Bjarke Ingels is creating a Canadian project with unique topography similar to mountainous terrain
Danish Architect Bjarke Ingels' firm BIG has published designs for an eye-catching residential project in Toronto, Canada.
The BIG-designed development includes 500 apartments contained within a pixelated-looking block that rises and falls to create five mountainous peaks.
The scheme’s modular arrangement is reminiscent of the experimental housing complex ‘Habitat 67’ built by Moshe Safdie in 1967 – the three-dimensional landscape of 354 stacked concrete "boxes" built for the Montreal Expo.
Commissioned by property developers Westbank and Allied REIT, the project is proposed for a site between King Street West and Wellington Street and will encompass approximately 67,000 sq m.
Commenting on the development Ingels refers to the as-yet unnamed project as "Habitat 2.0, 50 years after Moshe Safdie, at King Street West, Toronto".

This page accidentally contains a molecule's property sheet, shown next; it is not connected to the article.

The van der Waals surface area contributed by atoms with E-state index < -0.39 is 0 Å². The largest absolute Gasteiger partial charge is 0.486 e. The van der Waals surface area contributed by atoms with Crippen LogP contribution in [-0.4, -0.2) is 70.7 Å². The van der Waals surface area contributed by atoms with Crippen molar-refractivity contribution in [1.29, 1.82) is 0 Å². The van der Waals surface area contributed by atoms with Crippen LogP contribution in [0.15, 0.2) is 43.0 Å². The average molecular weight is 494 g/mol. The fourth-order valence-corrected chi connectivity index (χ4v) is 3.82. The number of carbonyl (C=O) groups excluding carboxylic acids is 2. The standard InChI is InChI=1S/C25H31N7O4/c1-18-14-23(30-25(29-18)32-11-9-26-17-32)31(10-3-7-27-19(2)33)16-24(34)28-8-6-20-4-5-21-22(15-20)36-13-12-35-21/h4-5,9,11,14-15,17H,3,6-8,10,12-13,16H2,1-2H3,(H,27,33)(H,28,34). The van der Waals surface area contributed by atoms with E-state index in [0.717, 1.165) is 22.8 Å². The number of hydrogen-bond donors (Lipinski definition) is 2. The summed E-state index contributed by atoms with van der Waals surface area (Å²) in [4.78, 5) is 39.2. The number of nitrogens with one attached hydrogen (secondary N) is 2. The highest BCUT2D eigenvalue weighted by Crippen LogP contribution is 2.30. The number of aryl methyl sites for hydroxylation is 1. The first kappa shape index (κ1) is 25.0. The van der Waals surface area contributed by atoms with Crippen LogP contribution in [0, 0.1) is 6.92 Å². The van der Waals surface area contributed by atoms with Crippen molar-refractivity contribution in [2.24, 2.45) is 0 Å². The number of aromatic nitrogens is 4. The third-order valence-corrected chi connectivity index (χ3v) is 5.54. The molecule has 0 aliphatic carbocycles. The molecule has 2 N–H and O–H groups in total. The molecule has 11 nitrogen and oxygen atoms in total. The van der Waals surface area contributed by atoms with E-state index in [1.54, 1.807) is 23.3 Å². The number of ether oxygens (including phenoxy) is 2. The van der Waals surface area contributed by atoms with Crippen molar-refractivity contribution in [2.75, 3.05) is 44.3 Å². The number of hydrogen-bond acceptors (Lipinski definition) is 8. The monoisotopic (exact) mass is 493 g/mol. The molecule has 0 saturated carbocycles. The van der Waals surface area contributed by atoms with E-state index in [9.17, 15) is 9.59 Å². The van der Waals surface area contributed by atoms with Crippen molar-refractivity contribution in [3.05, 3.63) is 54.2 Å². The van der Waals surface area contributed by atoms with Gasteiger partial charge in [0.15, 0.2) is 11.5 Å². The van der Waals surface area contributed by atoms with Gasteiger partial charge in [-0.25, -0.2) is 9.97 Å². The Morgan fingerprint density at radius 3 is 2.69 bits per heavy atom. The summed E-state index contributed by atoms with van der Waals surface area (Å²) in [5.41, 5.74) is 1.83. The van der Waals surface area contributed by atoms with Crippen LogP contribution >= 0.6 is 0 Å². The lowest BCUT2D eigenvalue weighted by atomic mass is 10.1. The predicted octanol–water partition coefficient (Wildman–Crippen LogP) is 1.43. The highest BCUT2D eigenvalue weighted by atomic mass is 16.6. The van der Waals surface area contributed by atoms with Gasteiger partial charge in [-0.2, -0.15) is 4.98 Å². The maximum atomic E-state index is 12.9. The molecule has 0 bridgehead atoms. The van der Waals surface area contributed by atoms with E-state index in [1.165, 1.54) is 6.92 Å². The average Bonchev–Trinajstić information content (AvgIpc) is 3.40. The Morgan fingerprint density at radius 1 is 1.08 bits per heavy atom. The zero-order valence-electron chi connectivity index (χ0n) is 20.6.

The building mass will be broken up into cuboidal modules, each twisted by 45 degrees to create more opportunities to bring in daylight. The five towers will each be between 15 and 17 storeys high.
Ingels told Canadian newspaper The Globe and Mail that the effect will be akin to "a Mediterranean mountain town".
"The scale of the project is so broken down that it almost looks like a bundle of homes rather than a big new building," he said.
The complex's unique topography – that some have referred to as a mountainous terrain and others as a ziggurat – will offer balconies and terraces to all tenants with stunning views over the city. Alleyways will connect to an inner plaza with retail and public space, featuring a landscaped Hemlock forest to the West.